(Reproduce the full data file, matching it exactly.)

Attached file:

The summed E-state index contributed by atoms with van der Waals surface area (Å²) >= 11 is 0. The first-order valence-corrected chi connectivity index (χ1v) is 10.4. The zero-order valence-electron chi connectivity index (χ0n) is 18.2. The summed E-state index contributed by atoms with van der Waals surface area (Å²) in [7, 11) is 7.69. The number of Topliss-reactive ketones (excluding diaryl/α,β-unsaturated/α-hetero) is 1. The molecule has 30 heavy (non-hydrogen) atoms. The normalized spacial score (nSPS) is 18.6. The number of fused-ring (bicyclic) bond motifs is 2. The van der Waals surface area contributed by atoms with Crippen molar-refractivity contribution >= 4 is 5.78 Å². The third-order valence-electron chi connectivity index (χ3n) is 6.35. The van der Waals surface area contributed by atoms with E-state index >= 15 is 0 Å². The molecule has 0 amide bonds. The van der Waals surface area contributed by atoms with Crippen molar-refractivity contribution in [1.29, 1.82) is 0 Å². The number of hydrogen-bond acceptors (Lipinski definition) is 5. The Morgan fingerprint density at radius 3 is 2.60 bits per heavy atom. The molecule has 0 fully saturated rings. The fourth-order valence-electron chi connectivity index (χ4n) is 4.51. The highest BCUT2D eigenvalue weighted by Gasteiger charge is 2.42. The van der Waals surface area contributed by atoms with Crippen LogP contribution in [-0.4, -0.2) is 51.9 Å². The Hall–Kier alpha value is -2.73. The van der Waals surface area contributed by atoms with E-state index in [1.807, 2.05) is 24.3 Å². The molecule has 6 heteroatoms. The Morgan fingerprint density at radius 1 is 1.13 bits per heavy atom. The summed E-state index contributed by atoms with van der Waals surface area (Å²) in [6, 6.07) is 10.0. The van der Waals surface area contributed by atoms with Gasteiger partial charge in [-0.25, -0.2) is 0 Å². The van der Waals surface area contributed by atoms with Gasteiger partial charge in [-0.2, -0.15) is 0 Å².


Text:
The summed E-state index contributed by atoms with van der Waals surface area (Å²) >= 11 is 0. The first-order valence-corrected chi connectivity index (χ1v) is 10.4. The zero-order valence-electron chi connectivity index (χ0n) is 18.2. The summed E-state index contributed by atoms with van der Waals surface area (Å²) in [7, 11) is 7.69. The number of Topliss-reactive ketones (excluding diaryl/α,β-unsaturated/α-hetero) is 1. The molecule has 30 heavy (non-hydrogen) atoms. The normalized spacial score (nSPS) is 18.6. The number of fused-ring (bicyclic) bond motifs is 2. The van der Waals surface area contributed by atoms with Crippen molar-refractivity contribution >= 4 is 5.78 Å². The third-order valence-electron chi connectivity index (χ3n) is 6.35. The van der Waals surface area contributed by atoms with E-state index >= 15 is 0 Å². The molecule has 0 amide bonds. The van der Waals surface area contributed by atoms with Crippen molar-refractivity contribution in [1.29, 1.82) is 0 Å². The number of hydrogen-bond acceptors (Lipinski definition) is 5. The Morgan fingerprint density at radius 3 is 2.60 bits per heavy atom. The molecule has 0 fully saturated rings. The fourth-order valence-electron chi connectivity index (χ4n) is 4.51. The highest BCUT2D eigenvalue weighted by Gasteiger charge is 2.42. The van der Waals surface area contributed by atoms with Crippen LogP contribution in [-0.4, -0.2) is 51.9 Å². The Hall–Kier alpha value is -2.73. The van der Waals surface area contributed by atoms with E-state index in [1.807, 2.05) is 24.3 Å². The molecule has 6 heteroatoms. The Morgan fingerprint density at radius 1 is 1.13 bits per heavy atom. The summed E-state index contributed by atoms with van der Waals surface area (Å²) in [6, 6.07) is 10.0. The van der Waals surface area contributed by atoms with Gasteiger partial charge in [-0.25, -0.2) is 0 Å². The van der Waals surface area contributed by atoms with Gasteiger partial charge in [-0.2, -0.15) is 0 Å².